A Brief History of Poland – Part 1
A Brief History of Poland
Everyone has heard of Poland, but not many people know her history. That’s why over the next two weeks, we’re going to be taking a look at Poland’s history. From the humble settlements of the dark ages to the sixth largest economy in Europe, we’ll take you on a journey through time.
The birth and rise of Poland
Welcome to the what was thought to be the end of the world, the Middle Ages. After the fall of the mighty Roman Empire, Christianity was free to spread like wildfire through Europe. This led to most Europeans becoming nomadic, constantly searching for retribution.
The territory of today’s Poland was inhabited by many tribes, the strongest of them, Polans (Polanie in Polish), gave name to the nation.
The area of central Europe known today as Poland can trace its history back to the Middle Ages. The first recorded dynasty was the Piasts. The Polans tribe, led by Duke Mieszko, settled in the region after the Germanic tribes had left. His main aims were claiming the land and building forts. The Duke was baptised in 966 AD which was the main reason that Christianity was the country’s first religion, and still is today in fact.
The Piast period of growth and prosperity lasted till roughly 1385. Over the period, Poland had grown in all aspects of art, culture, and most importantly political stature. After the death of the last duke of the Piast era, he didn’t have a male heir to succeed him. This led to a new period of Polish history known as the Jagiellonian era. The 14th and 16th centuries brought about a cultural Renaissance in Poland. This period also brought ties with the Grand Duchy of Lithuania. This led to the joint expansion of territories, eventually culminating in the Polish-Lithuanian Commonwealth in 1569.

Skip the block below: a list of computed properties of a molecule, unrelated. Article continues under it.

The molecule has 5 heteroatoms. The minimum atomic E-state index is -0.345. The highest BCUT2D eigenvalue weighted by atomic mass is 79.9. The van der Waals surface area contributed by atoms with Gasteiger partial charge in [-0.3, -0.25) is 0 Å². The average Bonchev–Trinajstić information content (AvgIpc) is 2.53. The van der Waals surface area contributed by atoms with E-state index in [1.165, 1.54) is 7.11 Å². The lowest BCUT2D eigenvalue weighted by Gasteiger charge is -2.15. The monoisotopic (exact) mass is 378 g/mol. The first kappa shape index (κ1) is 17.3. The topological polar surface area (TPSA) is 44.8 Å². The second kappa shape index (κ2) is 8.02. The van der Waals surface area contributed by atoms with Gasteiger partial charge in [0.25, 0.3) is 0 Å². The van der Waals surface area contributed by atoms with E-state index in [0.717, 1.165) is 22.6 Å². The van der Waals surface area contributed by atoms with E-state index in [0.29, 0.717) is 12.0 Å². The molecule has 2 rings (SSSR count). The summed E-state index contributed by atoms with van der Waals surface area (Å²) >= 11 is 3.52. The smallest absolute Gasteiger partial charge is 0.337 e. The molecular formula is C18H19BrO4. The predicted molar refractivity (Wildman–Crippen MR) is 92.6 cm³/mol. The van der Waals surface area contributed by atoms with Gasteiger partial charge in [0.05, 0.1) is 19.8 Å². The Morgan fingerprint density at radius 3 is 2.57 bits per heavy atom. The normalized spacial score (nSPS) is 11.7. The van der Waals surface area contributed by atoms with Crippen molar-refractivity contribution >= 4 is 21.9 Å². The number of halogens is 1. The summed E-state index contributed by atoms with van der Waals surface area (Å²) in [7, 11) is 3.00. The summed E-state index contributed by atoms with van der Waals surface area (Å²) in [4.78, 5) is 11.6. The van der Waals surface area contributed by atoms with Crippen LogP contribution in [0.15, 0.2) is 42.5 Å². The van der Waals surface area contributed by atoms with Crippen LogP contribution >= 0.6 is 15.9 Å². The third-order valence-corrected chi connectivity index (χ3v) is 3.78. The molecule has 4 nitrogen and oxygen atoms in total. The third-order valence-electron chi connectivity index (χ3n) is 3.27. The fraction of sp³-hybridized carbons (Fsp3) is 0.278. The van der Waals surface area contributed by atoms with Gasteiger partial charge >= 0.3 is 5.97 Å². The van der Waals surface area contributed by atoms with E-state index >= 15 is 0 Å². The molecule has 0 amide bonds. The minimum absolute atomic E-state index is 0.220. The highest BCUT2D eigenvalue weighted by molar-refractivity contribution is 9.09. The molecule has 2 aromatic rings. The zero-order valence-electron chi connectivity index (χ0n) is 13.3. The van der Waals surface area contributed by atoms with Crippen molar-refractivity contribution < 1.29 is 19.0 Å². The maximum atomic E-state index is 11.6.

After establishing a noble democracy in the country, midway through the 17th century, the state entered a period of decline caused by devastating wars and an eroding political system. Some much needed internal reforms were then made during the later part of the 18th century, the most notable reform being the Constitution of May 3rd, 1971. Sadly the neighbouring powers of the Commonwealth prevented any further advancement. In 1795, after a series of invasions from nearly all sides, including the Russian Empire, the Kingdom of Prussia, and the Austrian Habsburg Monarchy, the Commonwealth union and Poland as a truly free independent state came to an end.
In Part 2, we’ll take a look at the Polish Resistance Movements and Poland’s Part in the both World Wars.
AploqTranslations would like to thank Medievalists.net for the resources used in writing this week’s post